Insights and New Skills: an Eastman student prepares two contemporary operas
November 3, 2021
By Ella Torres
Hello! My name is Ella Torres. I am a senior at the Eastman School of Music pursuing a Bachelor of Music in Applied Music (Performance) in Voice. I am also a student in the Arts Leadership Program and a proud member of Sigma Alpha Iota, but I am not here to talk about those today.
Tomorrow night and through the weekend is the run of Eastman Opera Theatre’s fall opera production, a double bill of Kate Soper’s Here Be Sirens (Suite) and Missy Mazzoli’s Proving Up. Opera productions at Eastman are double cast. I am performing on Friday night and Sunday afternoon as Polyxo (Soprano 3) in the Here Be Sirens (Suite) and in the “Prologue” of Proving Up.
For more information on the production, you can access a press release about it here.
Both operas were written by American composers within the last decade, 2014 and 2018 respectively. As a classical singer, many of the songs, chamber or choral music, and operas I work on are hundreds of years old. I have learned so much through the process of working on these recent compositions by Soper and Mazzoli. I thought I’d share some of my insights from working on these modern operas.
Counting is your friend: Many modern classical music compositions feature challenging rhythms. My advice is, first, to not be afraid to reach for your metronome and, second, ask for help. Early in the process of learning, have a friend, colleague, or teacher follow along with the score while you as you speak the rhythms. By doing this, they can help keep you and your rhythms honest. (The same goes for pitches too!)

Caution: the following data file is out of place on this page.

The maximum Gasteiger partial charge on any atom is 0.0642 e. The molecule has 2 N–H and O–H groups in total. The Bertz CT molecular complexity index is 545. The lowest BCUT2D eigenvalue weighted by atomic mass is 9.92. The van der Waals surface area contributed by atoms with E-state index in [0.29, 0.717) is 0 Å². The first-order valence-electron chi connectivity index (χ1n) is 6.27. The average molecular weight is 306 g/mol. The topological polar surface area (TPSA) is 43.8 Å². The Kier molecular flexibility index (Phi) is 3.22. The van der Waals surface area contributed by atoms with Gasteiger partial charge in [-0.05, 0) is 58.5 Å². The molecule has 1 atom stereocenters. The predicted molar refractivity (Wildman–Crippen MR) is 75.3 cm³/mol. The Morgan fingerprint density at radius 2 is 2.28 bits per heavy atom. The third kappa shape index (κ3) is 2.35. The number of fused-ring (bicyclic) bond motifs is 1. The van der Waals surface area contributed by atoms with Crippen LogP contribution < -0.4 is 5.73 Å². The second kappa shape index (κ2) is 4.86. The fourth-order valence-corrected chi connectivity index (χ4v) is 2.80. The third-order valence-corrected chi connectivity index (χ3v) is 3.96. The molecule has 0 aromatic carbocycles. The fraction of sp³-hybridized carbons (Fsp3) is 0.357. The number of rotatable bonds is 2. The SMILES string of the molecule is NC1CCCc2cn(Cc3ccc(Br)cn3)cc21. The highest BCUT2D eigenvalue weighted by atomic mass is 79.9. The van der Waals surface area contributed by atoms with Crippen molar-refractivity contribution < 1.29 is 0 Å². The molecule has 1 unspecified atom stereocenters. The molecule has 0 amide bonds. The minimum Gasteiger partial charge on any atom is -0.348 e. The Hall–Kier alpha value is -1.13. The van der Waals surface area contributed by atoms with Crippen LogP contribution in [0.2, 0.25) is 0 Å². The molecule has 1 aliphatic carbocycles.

Then, never stop counting. I have had success reminding myself through the rehearsal process to think of the big beats and the subdivisions.
You can ask questions: When you are learning new music and are confused by something, ask questions! Start with your musical coaches and teachers. If you are working on music by living composers, you can ask them questions too! Eastman Opera Theatre aided this process by setting up Zoom calls for the casts with Kate Soper and Missy Mazzoli.
Don’t be afraid to try new things. In Kate Soper’s Here Be Sirens, there are many extended techniques for the three singers to perform on piano. This is the same for the suite version we have been working on. While I have been joking this semester that I have become an “amateur percussionist,” there is some truth to it. In the suite, I get to play “the guts” of a piano (with the lid taken off). There are moments when I bang the low strings, bow piano strings with rosined horsehair (like that of violin bows), and scrape various materials across the inside of the piano.
It has been an exciting process learning all these new techniques, but, at first, it was certainly daunting. Going into it with a sense of wonder and play has helped me enjoy the learning process rather than dreading it. Instead of thinking “I do know how to do this” and panicking, I’ve been trying to think “I get to learn a new skill––how cool is that!”
Collaboration is key: Honestly, I do not know how I would be performing in these operas this weekend without the network of support I have at Eastman. It takes a village. Mine has been my studio teacher Professor Katherine Ciesinski, our music director Maestro Tim Long, our director Lindsay Baker, our fantastic production team and student workers, and my Sirens castmates in both casts.
Performing Kate Soper’s Here Be Sirens (Suite) is unlike any musical experience I have had before. When on stage performing the work, I must rely so much on my direct collaborators, the two other sopranos performing with me: Sofia Scattarreggia and Guo Wu. I trust them wholeheartedly to support me musically and in any other way I might need. Developing this trust through the production process has been so special.
I hope my takeaways have been helpful! Thank you for reading.
All the best, Ella
Here Be Sirens (Suite) and Proving Up are taking place in Kilbourn Hall on November 4-6 at 7:30 p.m. and November 7 at 2 pm. Tickets for in-person, masked attendance are $20 and can be purchased online through the Eastman Box Office here. The performances will also be live streamed at the link here.